Toddlers love commercials for diapers, toys, and snacks more than even TV shows produced for children, research suggests. And it’s not because your baby is the next Don Draper, according to David Hill, program director of the American Academy of Pediatrics Council on Communications and Media. It’s because commercials are exactly what a toddler looks for in entertainment.
“An ad is also a short form of entertainment and two-year-olds don’t have tremendous attention spans,” Hill told Fatherly. “But if you have 30 seconds of flashing lights and noise and small children and colorful objects, that’s designed to appeal to them right where they are developmentally.”
Companies now spend an estimated $17 billion a year marketing to children, compared to only $100 million spent in 1983. Kids ages 2 to 11 see more than 25,000 advertisements per year on TV. However, studies show that young children can’t tell the difference between commercials targeted towards them and other programming. Likewise, kids cannot even begin to recognize the persuasive intent of advertising until age 8, research shows.
All of that is great news for ad agencies, because kids tend to nag their parents to purchase items they’ve seen in commercials. But the ethics of advertising to an audience that is developmentally incapable of separating product pushing from entertainment is questionable, Hill says. He is currently collaborating with colleagues at the AAP to draft a new policy statement specifically related to commercials and advertisements for products that target children. The report is still about a year away so, in the mean time, Hill recommends parents co-view all media with young children. “As parents, indulging our kids in watching what entertains them is kind of fun,” he says. “We want to make them happy, but we also have to serve as curators for their digital lives.”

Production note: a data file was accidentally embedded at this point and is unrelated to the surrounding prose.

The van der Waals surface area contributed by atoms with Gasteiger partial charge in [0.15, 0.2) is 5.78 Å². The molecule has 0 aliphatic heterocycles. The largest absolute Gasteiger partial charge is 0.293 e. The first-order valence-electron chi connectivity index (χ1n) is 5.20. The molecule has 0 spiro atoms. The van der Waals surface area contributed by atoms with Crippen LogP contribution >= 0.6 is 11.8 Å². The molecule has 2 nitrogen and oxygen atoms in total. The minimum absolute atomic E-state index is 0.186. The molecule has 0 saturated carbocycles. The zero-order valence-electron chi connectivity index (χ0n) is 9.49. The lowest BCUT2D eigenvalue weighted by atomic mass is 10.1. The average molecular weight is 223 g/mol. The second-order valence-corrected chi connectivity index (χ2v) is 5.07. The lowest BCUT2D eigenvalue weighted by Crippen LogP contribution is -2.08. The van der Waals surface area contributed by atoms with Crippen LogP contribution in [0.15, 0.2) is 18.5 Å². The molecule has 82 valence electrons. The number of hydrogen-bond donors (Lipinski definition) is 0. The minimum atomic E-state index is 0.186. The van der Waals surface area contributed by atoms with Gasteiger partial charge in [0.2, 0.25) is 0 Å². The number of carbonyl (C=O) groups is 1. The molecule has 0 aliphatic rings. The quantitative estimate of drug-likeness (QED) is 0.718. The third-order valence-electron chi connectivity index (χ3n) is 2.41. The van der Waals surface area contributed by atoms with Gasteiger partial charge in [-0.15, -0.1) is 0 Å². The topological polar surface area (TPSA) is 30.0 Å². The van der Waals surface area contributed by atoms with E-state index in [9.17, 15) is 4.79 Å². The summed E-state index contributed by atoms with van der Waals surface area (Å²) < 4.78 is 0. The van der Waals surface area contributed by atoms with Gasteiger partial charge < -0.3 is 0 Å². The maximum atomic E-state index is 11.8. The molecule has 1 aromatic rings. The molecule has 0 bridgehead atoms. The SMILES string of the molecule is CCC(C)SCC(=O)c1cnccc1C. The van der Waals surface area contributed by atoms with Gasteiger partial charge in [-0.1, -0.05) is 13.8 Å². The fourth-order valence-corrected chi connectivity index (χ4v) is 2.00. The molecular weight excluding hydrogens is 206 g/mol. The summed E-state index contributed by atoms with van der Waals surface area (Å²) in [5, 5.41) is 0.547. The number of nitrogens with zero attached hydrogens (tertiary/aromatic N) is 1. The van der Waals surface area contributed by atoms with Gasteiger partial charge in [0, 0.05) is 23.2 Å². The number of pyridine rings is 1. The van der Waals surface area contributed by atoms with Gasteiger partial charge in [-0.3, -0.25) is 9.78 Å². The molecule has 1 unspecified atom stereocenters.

But not everyone agrees that advertisements are bad for kids. Denise Blasevick, founder of the S3 Ad Agency, argues that commercials are not harmful and can help kids use their developing imaginations. “Imagination requires participation in creation versus watching someone else’s creativity, like a show someone else created,” Blasevick told Fatherly. “When a toddler sees a commercial for a toy they want or have, for food they eat, for sunblock their parents put on them, there is a direct correlation to real life. They can imagine themselves in the scenarios they are seeing.”
The issue is that when they see themselves in these scenarios and become fans of the products, parents often respond to these requests and create a consumerism feedback loop, Hill warns. This can be hard to correct by their eighth birthday when they can start to understand that the babies dancing in the diaper commercials are actually tiny actors. Restrictions on advertisers aside, parents can avoid this by resisting the urge to purchase products just because the commercial appealed to your kid.
“You do not have to get them that toy, any more than you have to let them stay up until midnight or drink juice all day long,” Hill says. “They may enjoy riding without a car seat, but that’s not ok either.”